Cut the Cable for Greater Health

TV Cable

It  has been almost seven years now…

It was a difficult decision at first, and all I wanted to do was get more as soon as I stopped. I found myself talking about it incessantly with other addicts at work and thinking about it during other times throughout the day. My mother would even call me to talk about it — and sometimes even my grandma participated. To satisfy my addiction further, I bought a contraption to save the amount I was not using when I was away from home.

While it was a low point for me nearly seven years ago, I am proud to say that I have been clean ever since with no looking back. In fact, I do not even miss it.

One of the Best Decisions of My Life

Canceling my cable was one of the best decisions I have made on the road to recovering my life.

The time I used to spend watching television is now spent going for long walks, caring for my garden, exercising, visiting my family, writing, learning more about my hobbies, and taking bike rides along the river. At the time it was a tough move to replace the exciting aspects of cable with these ‘boring’ and unfulfilling activities, but it has proven to be worth it.

I had a little extra incentive considering I canceled my cable at the start of my radiation oncology residency because I figured I was not going to have time for much else in my life during those five years — especially distractions. The fact that I have the attention span of a five-year-old after two cans of Coke and a packet of Pop Rocks added insult to injury and another reason why cable might need to be eliminated during this important period of my life. I figured I needed every advantage possible to have enough time to finish my work in the clinic while still being able to learn the abundance of information necessary to be a practicing radiation oncologist.

Oddly enough, during my free time throughout residency, I managed to publish over 20 peer-reviewed articles, start a business and website with over two million visitors, co-host a top ten podcast and write a book – Misguided Medicine. I also was able to concentrate on reaching top physical shape; I became stronger in the gym, lost a couple of inches from my waist and decreased my 100-meter sprint time.

How Did I Do It, You Ask?

Simple — I took a step towards recovery and canceled my cable. Whether it was 30 minutes here or an hour there, my free time seemed to keep piling up throughout the week. With no television to stare at, I found myself outside engaging in other activities often playing sports, going for walks, or meeting with colleagues. In the end, all of these were more rewarding and more stimulating than plopping down on the couch and wasting away in front of the big screen. It is amazing how much time becomes available when there is no television to switch on at any instant. This being said, I did watch some TV after canceling my cable, though mostly online and in order to catch my favorite show every once in a while.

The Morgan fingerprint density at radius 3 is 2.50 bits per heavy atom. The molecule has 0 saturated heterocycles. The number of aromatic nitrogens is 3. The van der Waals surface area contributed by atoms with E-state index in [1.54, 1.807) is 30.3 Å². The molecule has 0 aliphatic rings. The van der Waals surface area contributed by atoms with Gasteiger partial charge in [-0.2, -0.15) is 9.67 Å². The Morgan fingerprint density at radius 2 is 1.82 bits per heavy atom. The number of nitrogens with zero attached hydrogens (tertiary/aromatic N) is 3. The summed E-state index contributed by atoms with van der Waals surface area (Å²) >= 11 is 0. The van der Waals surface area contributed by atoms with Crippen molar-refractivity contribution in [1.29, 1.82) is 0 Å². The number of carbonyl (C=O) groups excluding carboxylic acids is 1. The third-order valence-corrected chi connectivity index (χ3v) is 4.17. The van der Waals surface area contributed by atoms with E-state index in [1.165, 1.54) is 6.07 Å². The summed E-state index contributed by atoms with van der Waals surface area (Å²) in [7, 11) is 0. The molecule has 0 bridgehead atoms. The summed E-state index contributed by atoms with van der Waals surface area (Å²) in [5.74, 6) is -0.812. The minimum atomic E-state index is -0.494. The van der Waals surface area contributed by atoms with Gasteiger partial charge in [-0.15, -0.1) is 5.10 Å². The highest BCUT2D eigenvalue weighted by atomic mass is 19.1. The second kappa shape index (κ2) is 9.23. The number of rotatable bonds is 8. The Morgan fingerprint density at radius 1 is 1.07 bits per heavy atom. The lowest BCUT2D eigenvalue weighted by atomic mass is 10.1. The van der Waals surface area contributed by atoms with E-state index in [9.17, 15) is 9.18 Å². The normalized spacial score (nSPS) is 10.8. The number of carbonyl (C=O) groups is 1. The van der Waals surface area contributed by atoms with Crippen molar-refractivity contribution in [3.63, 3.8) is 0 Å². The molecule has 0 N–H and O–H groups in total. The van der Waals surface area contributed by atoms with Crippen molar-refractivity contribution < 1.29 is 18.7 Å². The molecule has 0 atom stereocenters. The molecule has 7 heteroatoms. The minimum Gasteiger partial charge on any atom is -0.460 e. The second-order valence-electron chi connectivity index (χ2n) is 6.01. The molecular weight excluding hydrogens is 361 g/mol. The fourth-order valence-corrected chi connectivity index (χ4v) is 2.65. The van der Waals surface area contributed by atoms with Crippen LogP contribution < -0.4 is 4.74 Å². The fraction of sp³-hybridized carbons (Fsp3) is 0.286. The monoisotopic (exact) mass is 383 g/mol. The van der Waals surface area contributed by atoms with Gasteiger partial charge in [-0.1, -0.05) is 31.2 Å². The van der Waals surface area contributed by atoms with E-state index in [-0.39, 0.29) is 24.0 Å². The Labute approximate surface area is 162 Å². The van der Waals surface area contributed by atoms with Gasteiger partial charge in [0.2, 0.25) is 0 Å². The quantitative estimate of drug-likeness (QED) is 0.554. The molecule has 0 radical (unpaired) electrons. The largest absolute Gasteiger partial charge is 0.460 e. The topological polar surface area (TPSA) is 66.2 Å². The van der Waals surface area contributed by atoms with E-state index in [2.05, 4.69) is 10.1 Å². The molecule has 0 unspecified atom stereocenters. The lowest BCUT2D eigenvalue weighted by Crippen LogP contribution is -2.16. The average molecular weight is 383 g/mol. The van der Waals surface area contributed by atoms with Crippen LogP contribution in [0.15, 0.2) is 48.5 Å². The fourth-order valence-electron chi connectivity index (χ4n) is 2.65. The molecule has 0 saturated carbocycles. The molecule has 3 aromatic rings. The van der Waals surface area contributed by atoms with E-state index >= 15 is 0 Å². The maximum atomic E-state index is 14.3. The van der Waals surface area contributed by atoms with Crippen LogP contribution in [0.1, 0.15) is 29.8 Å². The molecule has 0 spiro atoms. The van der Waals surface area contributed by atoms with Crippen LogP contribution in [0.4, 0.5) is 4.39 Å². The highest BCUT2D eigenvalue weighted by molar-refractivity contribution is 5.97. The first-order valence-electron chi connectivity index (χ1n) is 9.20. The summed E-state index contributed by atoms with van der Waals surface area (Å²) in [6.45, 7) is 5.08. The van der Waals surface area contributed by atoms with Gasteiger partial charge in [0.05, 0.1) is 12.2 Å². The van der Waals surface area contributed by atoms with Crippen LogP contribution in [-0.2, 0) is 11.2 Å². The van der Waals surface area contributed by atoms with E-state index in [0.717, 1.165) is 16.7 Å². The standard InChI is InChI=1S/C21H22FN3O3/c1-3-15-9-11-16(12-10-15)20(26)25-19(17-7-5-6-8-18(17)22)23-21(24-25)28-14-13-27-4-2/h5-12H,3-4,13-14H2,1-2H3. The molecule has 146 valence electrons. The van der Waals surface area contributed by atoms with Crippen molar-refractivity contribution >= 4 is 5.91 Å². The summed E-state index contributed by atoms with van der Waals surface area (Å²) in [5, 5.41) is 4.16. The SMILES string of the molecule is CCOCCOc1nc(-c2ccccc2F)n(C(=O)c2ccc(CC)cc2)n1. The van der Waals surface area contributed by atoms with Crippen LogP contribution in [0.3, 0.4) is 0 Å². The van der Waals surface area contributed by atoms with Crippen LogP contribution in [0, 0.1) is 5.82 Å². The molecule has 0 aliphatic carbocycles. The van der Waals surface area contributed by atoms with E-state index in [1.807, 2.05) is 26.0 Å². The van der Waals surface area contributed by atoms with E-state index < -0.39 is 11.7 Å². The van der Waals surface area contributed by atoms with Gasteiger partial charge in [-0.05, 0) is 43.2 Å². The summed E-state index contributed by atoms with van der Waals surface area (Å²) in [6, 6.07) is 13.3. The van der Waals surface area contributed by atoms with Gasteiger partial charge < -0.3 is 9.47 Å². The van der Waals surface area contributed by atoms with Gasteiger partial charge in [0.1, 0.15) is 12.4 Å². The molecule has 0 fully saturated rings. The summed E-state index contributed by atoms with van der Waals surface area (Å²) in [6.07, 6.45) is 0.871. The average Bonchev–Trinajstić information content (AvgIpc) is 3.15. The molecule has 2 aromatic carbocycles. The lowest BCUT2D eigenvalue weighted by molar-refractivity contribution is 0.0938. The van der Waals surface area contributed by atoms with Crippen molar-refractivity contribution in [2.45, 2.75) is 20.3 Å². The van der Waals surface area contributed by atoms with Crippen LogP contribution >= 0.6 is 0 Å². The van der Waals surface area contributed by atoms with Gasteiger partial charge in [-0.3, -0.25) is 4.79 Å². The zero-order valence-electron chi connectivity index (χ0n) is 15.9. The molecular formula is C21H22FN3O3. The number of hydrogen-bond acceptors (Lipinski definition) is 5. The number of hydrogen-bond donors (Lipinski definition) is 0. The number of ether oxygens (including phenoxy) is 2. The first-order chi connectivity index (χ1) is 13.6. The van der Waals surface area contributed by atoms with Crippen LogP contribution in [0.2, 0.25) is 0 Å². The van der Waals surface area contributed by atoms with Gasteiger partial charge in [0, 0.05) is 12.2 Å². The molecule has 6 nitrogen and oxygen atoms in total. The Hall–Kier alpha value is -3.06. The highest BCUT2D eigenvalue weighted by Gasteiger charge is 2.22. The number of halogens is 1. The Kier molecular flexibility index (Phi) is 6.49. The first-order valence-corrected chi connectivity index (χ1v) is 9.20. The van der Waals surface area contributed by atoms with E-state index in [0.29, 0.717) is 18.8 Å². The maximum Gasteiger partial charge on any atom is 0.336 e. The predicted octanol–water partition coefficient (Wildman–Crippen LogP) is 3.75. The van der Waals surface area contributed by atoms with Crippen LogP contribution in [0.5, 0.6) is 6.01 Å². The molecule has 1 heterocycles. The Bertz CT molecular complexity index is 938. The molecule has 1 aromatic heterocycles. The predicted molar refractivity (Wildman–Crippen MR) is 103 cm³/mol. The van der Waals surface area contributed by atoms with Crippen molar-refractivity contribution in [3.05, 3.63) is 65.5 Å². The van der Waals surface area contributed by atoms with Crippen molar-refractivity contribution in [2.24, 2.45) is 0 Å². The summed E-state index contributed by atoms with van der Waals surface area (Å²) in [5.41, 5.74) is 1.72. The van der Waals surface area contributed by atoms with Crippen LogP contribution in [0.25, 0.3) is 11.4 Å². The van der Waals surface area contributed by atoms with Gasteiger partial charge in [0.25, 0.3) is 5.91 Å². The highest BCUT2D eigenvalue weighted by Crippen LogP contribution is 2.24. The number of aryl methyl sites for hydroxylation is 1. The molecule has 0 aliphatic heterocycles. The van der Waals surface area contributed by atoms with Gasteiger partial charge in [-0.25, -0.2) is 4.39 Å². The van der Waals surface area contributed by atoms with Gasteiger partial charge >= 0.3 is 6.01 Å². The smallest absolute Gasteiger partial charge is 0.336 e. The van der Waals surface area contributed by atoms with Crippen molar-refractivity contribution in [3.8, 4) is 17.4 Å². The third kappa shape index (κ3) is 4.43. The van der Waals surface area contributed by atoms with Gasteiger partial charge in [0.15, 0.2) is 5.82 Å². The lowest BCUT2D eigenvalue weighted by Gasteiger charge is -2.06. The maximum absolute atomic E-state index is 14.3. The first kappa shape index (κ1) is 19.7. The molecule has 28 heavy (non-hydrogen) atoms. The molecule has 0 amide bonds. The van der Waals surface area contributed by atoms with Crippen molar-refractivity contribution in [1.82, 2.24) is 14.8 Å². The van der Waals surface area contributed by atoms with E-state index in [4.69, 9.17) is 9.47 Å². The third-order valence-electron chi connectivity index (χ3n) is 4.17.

More Time or More Health Issues, You Decide

While cable television is extremely effective at decreasing your activity levels,1 it is also works quite well at increasing the amount of fat on the body2 and effectively disrupting sleep habits leading to less effective rest time.3 Amazingly, the issues with watching television do not stop there, as it is apparently associated with an increased risk of dying from heart disease, stroke, and cancer.4

With the recent nonstop World Cup coverage on television, I realized just how much cable has taken a back seat in my life. I found myself actually playing soccer during this time, while stopping to watch the rare match that I was interested in online. As for the other games, with no cable around, I experienced life instead of watching it pass me by on the television. In doing so, I increased my activity level, slept better, fought heart disease, stroke, and cancer, and in the meantime became significantly more productive and mentally sharp. I’ll be able to carry these benefits with me as I age.5–8

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1. DuRant, R. H., Baranowski, T., Johnson, M. & Thompson, W. O. The relationship among television watching, physical activity, and body composition of young children. Pediatrics 94, 449–55 (1994).
2. Giammattei, J., Blix, G., Marshak, H. H., Wollitzer, A. O. & Pettitt, D. J. Television watching and soft drink consumption: associations with obesity in 11- to 13-year-old schoolchildren. Arch. Pediatr. Adolesc. Med. 157, 882–6 (2003).
3. Cespedes, E. M. et al. Television Viewing, Bedroom Television, and Sleep Duration From Infancy to Mid-Childhood. Pediatrics 133, e1163–1171 (2014).
4. Dunstan, D. W. et al. Television viewing time and mortality: the Australian Diabetes, Obesity and Lifestyle Study (AusDiab). Circulation 121, 384–91 (2010).
5. Elward, K. & Larson, E. B. Benefits of exercise for older adults. A review of existing evidence and current recommendations for the general population. Clin. Geriatr. Med. 8, 35–50 (1992).
6. Layne, J. E. & Nelson, M. E. The effects of progressive resistance training on bone density: a review. Med. Sci. Sports Exerc. 31, 25–30 (1999).
7. Larson, E. B. Health Benefits of Exercise in an Aging Society. Arch. Intern. Med. 147, 353 (1987).
8. Martinsen, E. W. Benefits of Exercise for the Treatment of Depression. Sport. Med. 9, 380–389 (1990).

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  1. Pingback: Sleep and Cancer, Circadian Rhythms, and the Color Blue

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